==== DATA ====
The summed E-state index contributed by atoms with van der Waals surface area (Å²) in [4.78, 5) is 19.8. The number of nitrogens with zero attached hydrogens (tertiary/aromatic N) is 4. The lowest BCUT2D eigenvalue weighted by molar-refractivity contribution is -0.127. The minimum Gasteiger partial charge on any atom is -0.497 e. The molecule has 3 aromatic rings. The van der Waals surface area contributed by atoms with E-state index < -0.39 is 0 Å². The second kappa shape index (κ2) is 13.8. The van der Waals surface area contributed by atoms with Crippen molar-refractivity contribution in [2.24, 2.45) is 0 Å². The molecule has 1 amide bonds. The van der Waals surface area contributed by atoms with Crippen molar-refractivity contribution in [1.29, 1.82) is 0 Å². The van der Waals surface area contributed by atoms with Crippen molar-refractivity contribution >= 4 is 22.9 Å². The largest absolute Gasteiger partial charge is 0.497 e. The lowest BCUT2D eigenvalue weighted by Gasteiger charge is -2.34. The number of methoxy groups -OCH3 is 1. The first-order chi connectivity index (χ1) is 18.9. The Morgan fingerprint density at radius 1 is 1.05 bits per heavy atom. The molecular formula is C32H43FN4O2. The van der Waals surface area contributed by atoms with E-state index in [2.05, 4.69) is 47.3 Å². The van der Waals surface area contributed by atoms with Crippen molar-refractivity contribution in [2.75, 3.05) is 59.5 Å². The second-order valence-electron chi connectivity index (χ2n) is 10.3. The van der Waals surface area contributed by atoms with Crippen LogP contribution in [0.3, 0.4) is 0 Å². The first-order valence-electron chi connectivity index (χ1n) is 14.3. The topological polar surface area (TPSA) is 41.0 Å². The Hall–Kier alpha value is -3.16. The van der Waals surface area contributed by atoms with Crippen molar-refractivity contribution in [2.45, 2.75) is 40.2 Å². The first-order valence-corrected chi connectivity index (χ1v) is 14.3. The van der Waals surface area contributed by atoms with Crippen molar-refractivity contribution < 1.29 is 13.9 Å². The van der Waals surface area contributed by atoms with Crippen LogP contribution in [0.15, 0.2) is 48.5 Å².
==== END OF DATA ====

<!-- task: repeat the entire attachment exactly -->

The summed E-state index contributed by atoms with van der Waals surface area (Å²) in [4.78, 5) is 19.8. The number of nitrogens with zero attached hydrogens (tertiary/aromatic N) is 4. The lowest BCUT2D eigenvalue weighted by molar-refractivity contribution is -0.127. The minimum Gasteiger partial charge on any atom is -0.497 e. The molecule has 3 aromatic rings. The van der Waals surface area contributed by atoms with E-state index < -0.39 is 0 Å². The second kappa shape index (κ2) is 13.8. The van der Waals surface area contributed by atoms with Crippen molar-refractivity contribution in [2.24, 2.45) is 0 Å². The molecule has 1 amide bonds. The van der Waals surface area contributed by atoms with Crippen molar-refractivity contribution in [1.29, 1.82) is 0 Å². The van der Waals surface area contributed by atoms with Crippen molar-refractivity contribution >= 4 is 22.9 Å². The largest absolute Gasteiger partial charge is 0.497 e. The lowest BCUT2D eigenvalue weighted by Gasteiger charge is -2.34. The number of methoxy groups -OCH3 is 1. The first-order chi connectivity index (χ1) is 18.9. The Morgan fingerprint density at radius 1 is 1.05 bits per heavy atom. The molecular formula is C32H43FN4O2. The van der Waals surface area contributed by atoms with E-state index in [2.05, 4.69) is 47.3 Å². The van der Waals surface area contributed by atoms with Crippen molar-refractivity contribution in [2.75, 3.05) is 59.5 Å². The second-order valence-electron chi connectivity index (χ2n) is 10.3. The van der Waals surface area contributed by atoms with Crippen LogP contribution in [0.3, 0.4) is 0 Å². The first-order valence-electron chi connectivity index (χ1n) is 14.3. The topological polar surface area (TPSA) is 41.0 Å². The Hall–Kier alpha value is -3.16. The van der Waals surface area contributed by atoms with Crippen molar-refractivity contribution in [2.45, 2.75) is 40.2 Å². The first-order valence-corrected chi connectivity index (χ1v) is 14.3. The van der Waals surface area contributed by atoms with Crippen molar-refractivity contribution < 1.29 is 13.9 Å². The van der Waals surface area contributed by atoms with Crippen LogP contribution in [0.15, 0.2) is 48.5 Å².